‘Many of our members are seeing a reduction of 50% or more in their take-home pay,” he said. “And I don’t see the business coming back.’

Jeff Brown, CEO of Brown’s Super Stores, which manages several ShopRite stores in the city, told Philly.com this week that beverage sales are down 50% and overall sales are down 15%. He said he expects to shed 300 jobs in coming months.

‘People didn’t change what they drink,’ Brown told the news site. ‘They changed where they’re buying it.’”

Mayor Kenney’s Grocery Tax increased the price of beverages in Philadelphia so people are buying less beverages in Philadelphia. People really do respond to incentives. It’s that simple.

Jerry Rogers on The C4 Show

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Jerry Rogers joined the C4 show on January 13th … C4 started out the show talking with Governor Larry Hogan (R-MD) about the Baltimore police / DoJ Consent Decree, and the 2017 Legislative Session. C4 then talked about Neil Cavuto’s gleeful reply to CNN’s fight with Donald Trump. Then it was the “Week In Review” where Jerry Rogers sat in for a two hour discussion on Rubio Vs Rex Tillerson , Jared Kushner, CNN and Fake news, and Obama’s final speech. Then it was the Friday Face Off with C4 and Derek Hunter.

Click here to listen to WBAL’s the C4 Show:  Jerry Rogers joins the C4 Show for the Week in Review

Philly Grocery Tax Goes Viral

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The people of Philadelphia are suffering from sticker shock when they visit the grocery store. The City of Brotherly Love defied its residents by passing a huge grocery tax on most beverages, and they’re not happy about it. Images are going viral of receipts that show the 1.5 cent-per-ounce tax impacting the wallets of everyday Philadelphians … in many instances the taxes are more than the price of the drink.

The Philly Grocery Tax is a mistake. While Mayor Kenney pitched his grocery tax as needed to fund early childhood education, the truth is that nearly 20 percent of the tax revenue raised will go to other government programs and budget priorities.

“The magnitude of this tax is historic and Philadelphian consumers can’t afford it,” said David McCorkle, CEO of the Pennsylvania Food Merchants Association.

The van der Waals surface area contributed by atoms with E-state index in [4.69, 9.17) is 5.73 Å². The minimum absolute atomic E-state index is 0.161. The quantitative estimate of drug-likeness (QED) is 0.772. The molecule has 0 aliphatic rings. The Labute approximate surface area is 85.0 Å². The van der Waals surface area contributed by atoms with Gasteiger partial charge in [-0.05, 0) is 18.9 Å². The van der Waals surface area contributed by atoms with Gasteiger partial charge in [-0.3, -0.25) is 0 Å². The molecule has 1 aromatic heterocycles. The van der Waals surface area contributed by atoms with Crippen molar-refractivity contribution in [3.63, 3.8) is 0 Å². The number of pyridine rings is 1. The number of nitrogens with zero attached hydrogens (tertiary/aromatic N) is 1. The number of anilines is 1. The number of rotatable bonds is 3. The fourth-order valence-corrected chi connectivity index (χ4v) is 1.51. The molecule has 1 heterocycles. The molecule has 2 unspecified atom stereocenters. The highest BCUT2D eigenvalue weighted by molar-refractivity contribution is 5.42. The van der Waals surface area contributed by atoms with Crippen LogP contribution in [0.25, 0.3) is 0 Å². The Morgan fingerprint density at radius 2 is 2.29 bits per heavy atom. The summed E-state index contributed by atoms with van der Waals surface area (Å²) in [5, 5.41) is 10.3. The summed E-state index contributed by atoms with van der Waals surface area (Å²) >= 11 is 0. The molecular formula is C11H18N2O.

10 Regulatory Recommendations for Trump Administration

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Though discussed for many years, it is only in the last decade that regulatory impacts have been seen by the mainstream political establishment as a driving factor in the health of the US economy—impacting our jobs, our competitiveness, and a host of other societal concerns (including the vitality of the middle class).  10 Regulatory Recommendations for the Trump Admin are some of the Institute for Liberty’s recommendations on the issue, and we offer them with one important caveat: There are no silver bullets when it comes to reducing regulatory costs! Regulatory costs have grown steadily since 1970 (though those costs have accelerated since 2007), and while many focus on so-called “major rules” (costing the economy $100 million or more annually), the bulk of regulatory burdens come from the cumulative effect of much-smaller mandates. Evidence shows that by even making modest changes in regulatory costs, massive economic gains can be had. But regardless of whether these changes are minor or major, regulatory reform must be an essential element of the incoming administration’s economic policies if they want to jump-start the economy and put Americans back to work.

These recommendations cover a wide range of tools that the incoming administration can utilize to have a fundamental impact on the regulatory state.